All Hulamin employees are responsible for executing enterprise risk management in accordance with established directives and protocols.
A number of external stakeholders often provide information useful in effecting enterprise risk management, but they are not responsible for the effectiveness of Hulamin’s enterprise risk management.
Various external and internal parties provide risk assurance and compliance.
The Risk Management Committee conducts a formal review of the most significant risks and the group’s responses to these risks three times a year. These are reviewed by the Risk and SHE Committee three times a year, and at every meeting of the executive committee and Board.
The key strategic risks of the group, extracted from the group risk register, are shown in the table below. These risks have been assessed according to materiality and likelihood on an inherent and residual risk basis.
Internal control and assurance
The Hulamin Board is responsible for establishing and maintaining an effective system of internal control which is designed to provide reasonable assurance that the group’s business objectives will be achieved in accordance with the group’s risk appetite.
A key element of the system of internal control is the review by assurance providers who assess the adequacy and effectiveness of the controls.
The group’s internal audit function is responsible, inter alia, for the following:
Effectiveness of internal financial controls
Internal audit provides a written statement annually to the Audit Committee on the effectiveness of the systems of internal financial control.
Effectiveness of internal controls and risk management
Internal audit provides a written statement annually to the Board on the effectiveness of the systems of internal control and risk management.
Specialist assurance providers are used to assess the adequacy and effectiveness of controls in certain instances. These include environmental and safety audits. The output of the risk management process, in conjunction with the work of the independent assurance providers, indicates to the directors that the controls in place are adequate and effective. This assurance recognises that the organisation is dynamic and that at any point in time there are new areas of risk exposure which may require management attention. As such, there is a continual focus on ensuring that the control environment is understood and maintained at the required level.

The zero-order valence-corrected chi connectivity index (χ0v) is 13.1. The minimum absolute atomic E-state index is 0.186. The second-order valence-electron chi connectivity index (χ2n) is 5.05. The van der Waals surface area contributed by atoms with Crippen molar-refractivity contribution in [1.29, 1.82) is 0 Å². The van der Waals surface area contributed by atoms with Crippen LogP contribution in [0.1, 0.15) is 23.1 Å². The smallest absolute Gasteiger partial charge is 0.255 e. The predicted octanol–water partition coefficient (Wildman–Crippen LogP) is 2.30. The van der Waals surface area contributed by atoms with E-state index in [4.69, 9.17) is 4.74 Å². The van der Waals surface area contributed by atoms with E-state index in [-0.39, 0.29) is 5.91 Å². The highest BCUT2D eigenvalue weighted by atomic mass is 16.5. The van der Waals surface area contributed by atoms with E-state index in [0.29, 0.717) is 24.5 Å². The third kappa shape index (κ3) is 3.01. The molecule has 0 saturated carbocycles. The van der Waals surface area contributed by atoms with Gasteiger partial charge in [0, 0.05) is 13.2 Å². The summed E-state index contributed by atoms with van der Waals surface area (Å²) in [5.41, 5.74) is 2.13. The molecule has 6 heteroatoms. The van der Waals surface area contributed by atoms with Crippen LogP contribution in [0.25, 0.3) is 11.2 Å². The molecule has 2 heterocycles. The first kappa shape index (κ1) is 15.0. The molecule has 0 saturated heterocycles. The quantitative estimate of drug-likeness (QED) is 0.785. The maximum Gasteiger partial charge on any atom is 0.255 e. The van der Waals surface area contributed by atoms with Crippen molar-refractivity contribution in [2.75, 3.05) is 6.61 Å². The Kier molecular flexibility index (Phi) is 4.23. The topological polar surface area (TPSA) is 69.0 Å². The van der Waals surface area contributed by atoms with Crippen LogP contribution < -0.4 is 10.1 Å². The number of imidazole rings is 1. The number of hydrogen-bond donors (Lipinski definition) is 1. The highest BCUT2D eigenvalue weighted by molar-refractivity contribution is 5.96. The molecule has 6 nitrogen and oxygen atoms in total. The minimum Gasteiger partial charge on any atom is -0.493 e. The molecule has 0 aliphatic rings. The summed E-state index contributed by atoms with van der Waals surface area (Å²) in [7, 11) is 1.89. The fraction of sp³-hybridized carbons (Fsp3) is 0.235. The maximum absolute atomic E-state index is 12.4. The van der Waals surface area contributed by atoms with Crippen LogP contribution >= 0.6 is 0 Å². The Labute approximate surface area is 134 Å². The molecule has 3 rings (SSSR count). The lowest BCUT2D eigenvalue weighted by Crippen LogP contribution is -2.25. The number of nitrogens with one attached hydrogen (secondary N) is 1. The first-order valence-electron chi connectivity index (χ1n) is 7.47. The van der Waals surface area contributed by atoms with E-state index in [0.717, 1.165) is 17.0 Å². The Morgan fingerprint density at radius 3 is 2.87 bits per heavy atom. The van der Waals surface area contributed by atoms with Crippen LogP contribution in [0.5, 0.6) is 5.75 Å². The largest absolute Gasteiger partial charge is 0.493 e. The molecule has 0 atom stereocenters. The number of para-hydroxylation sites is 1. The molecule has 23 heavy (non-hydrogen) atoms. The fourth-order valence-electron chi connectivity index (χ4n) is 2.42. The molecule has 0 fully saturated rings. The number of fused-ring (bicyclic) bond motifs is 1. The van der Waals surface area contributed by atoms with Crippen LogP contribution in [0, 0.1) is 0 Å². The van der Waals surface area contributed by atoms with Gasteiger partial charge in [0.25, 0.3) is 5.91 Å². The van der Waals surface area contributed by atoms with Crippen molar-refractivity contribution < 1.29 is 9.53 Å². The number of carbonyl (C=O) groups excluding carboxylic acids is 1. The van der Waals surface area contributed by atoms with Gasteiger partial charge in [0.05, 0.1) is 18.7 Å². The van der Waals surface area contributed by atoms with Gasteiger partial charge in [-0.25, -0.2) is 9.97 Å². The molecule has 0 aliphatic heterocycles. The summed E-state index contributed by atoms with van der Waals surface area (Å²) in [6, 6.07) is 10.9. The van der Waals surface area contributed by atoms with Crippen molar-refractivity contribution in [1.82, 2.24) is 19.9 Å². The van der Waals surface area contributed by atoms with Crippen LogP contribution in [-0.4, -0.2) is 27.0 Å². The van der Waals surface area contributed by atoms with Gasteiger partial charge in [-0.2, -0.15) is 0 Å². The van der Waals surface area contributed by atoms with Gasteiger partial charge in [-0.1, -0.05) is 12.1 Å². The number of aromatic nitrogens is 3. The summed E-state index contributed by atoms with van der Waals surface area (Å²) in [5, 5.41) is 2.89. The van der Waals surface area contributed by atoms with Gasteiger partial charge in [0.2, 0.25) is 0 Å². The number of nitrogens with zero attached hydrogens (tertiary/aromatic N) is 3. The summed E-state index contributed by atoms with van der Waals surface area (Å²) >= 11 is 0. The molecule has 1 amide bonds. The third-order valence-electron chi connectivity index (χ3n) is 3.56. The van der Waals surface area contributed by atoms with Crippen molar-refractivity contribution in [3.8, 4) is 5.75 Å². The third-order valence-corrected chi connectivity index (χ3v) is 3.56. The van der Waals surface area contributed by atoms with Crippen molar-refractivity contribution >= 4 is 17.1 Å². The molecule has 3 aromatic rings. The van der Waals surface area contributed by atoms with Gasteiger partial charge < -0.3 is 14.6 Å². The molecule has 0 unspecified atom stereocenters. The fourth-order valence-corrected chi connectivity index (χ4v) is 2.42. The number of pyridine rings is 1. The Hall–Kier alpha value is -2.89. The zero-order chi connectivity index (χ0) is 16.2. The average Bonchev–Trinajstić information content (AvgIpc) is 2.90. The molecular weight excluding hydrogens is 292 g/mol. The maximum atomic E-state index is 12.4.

Assurance efforts are documented in the combined assurance plan.
2017 Risk Focus Summary
|Reflecting on 2017||Status|
|Rolling out technology to simplify risk reporting
and risk administration
|Focus in risk culture and embedding risk||In progress|
|Risk review session||Completed|
|Risk appetite review||Completed|
|Operational risk framework||Completed|
|Strategic risk framework and risk scenario planning||In progress|
|Developed risk procedure and processed||Completed|
- Risk culture and embedding risk
- Embedding business continuity
- Advancing strategic risk management and scenario planning
- Focus on operational risk mitigation and controls linked to KPI delivery
|Trend/context||Emerging uncertainty/principal risk||Subsidiary risk
(Principal risk consequence)
|Risk type||Risk response||Link to strategy||Capital impacted||Risk trend|
Weak economic climate in South Africa.
|Sovereign rating downgrade by rating agencies of local-currency denominated debt below investment grade.||Dramatic weakening of currency resulting in